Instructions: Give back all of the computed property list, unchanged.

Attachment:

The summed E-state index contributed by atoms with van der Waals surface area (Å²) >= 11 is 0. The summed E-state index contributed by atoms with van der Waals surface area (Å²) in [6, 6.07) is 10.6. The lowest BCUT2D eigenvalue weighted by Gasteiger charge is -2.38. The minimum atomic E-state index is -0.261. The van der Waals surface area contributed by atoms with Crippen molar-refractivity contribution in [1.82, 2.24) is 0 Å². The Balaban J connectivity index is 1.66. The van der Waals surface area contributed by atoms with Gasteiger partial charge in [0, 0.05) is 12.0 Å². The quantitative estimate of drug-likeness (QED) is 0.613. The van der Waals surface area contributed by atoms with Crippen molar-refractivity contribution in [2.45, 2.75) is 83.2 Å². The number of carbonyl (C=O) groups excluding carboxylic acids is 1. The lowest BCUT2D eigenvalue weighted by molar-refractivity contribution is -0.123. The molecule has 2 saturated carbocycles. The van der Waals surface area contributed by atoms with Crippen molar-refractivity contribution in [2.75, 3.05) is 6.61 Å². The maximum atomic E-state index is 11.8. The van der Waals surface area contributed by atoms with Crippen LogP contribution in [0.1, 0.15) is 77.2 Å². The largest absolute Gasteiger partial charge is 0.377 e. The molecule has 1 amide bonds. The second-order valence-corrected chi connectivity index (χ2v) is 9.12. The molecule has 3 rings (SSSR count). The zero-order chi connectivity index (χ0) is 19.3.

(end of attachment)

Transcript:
The summed E-state index contributed by atoms with van der Waals surface area (Å²) >= 11 is 0. The summed E-state index contributed by atoms with van der Waals surface area (Å²) in [6, 6.07) is 10.6. The lowest BCUT2D eigenvalue weighted by Gasteiger charge is -2.38. The minimum atomic E-state index is -0.261. The van der Waals surface area contributed by atoms with Crippen molar-refractivity contribution in [1.82, 2.24) is 0 Å². The Balaban J connectivity index is 1.66. The van der Waals surface area contributed by atoms with Gasteiger partial charge in [0, 0.05) is 12.0 Å². The quantitative estimate of drug-likeness (QED) is 0.613. The van der Waals surface area contributed by atoms with Crippen molar-refractivity contribution in [2.45, 2.75) is 83.2 Å². The number of carbonyl (C=O) groups excluding carboxylic acids is 1. The lowest BCUT2D eigenvalue weighted by molar-refractivity contribution is -0.123. The molecule has 2 saturated carbocycles. The van der Waals surface area contributed by atoms with Crippen molar-refractivity contribution in [2.75, 3.05) is 6.61 Å². The maximum atomic E-state index is 11.8. The van der Waals surface area contributed by atoms with Crippen LogP contribution in [0.1, 0.15) is 77.2 Å². The largest absolute Gasteiger partial charge is 0.377 e. The molecule has 1 amide bonds. The second-order valence-corrected chi connectivity index (χ2v) is 9.12. The molecule has 3 rings (SSSR count). The zero-order chi connectivity index (χ0) is 19.3.